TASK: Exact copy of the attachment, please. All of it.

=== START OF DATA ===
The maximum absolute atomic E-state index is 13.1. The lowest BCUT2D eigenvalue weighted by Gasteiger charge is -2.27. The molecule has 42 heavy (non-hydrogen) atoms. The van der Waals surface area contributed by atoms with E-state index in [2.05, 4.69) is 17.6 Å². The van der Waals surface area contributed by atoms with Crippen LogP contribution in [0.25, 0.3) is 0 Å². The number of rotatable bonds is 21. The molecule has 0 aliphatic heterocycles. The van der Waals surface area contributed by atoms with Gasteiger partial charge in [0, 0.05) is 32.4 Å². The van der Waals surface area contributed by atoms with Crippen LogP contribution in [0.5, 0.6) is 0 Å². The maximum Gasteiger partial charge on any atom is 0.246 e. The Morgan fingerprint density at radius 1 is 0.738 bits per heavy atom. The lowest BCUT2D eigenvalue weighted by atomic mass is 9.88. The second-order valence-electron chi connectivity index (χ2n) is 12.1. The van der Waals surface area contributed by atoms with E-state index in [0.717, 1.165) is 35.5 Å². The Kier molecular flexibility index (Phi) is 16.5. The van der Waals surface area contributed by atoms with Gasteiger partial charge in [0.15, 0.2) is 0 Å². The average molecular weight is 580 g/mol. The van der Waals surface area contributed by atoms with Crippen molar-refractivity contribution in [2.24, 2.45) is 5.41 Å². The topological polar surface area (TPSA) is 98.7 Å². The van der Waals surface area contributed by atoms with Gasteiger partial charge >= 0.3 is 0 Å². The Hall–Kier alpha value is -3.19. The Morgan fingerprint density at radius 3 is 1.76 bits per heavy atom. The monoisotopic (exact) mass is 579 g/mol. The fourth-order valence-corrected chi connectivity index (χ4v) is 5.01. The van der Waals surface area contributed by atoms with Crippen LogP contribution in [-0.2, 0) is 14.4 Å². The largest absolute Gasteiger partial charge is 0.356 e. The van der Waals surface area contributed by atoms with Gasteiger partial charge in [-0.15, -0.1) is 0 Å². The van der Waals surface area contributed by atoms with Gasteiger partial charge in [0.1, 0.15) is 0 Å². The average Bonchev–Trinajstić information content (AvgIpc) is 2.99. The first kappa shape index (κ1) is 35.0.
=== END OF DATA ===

The maximum absolute atomic E-state index is 13.1. The lowest BCUT2D eigenvalue weighted by Gasteiger charge is -2.27. The molecule has 42 heavy (non-hydrogen) atoms. The van der Waals surface area contributed by atoms with E-state index in [2.05, 4.69) is 17.6 Å². The van der Waals surface area contributed by atoms with Crippen LogP contribution in [0.25, 0.3) is 0 Å². The number of rotatable bonds is 21. The molecule has 0 aliphatic heterocycles. The van der Waals surface area contributed by atoms with Gasteiger partial charge in [0, 0.05) is 32.4 Å². The van der Waals surface area contributed by atoms with Crippen LogP contribution in [0.5, 0.6) is 0 Å². The maximum Gasteiger partial charge on any atom is 0.246 e. The Morgan fingerprint density at radius 1 is 0.738 bits per heavy atom. The lowest BCUT2D eigenvalue weighted by atomic mass is 9.88. The second-order valence-electron chi connectivity index (χ2n) is 12.1. The van der Waals surface area contributed by atoms with E-state index in [0.717, 1.165) is 35.5 Å². The Kier molecular flexibility index (Phi) is 16.5. The van der Waals surface area contributed by atoms with Gasteiger partial charge in [0.15, 0.2) is 0 Å². The average molecular weight is 580 g/mol. The van der Waals surface area contributed by atoms with Crippen molar-refractivity contribution in [2.24, 2.45) is 5.41 Å². The topological polar surface area (TPSA) is 98.7 Å². The van der Waals surface area contributed by atoms with Gasteiger partial charge >= 0.3 is 0 Å². The Hall–Kier alpha value is -3.19. The Morgan fingerprint density at radius 3 is 1.76 bits per heavy atom. The monoisotopic (exact) mass is 579 g/mol. The fourth-order valence-corrected chi connectivity index (χ4v) is 5.01. The van der Waals surface area contributed by atoms with Crippen LogP contribution in [-0.2, 0) is 14.4 Å². The largest absolute Gasteiger partial charge is 0.356 e. The van der Waals surface area contributed by atoms with Gasteiger partial charge in [-0.15, -0.1) is 0 Å². The van der Waals surface area contributed by atoms with Gasteiger partial charge in [0.1, 0.15) is 0 Å². The average Bonchev–Trinajstić information content (AvgIpc) is 2.99. The first kappa shape index (κ1) is 35.0.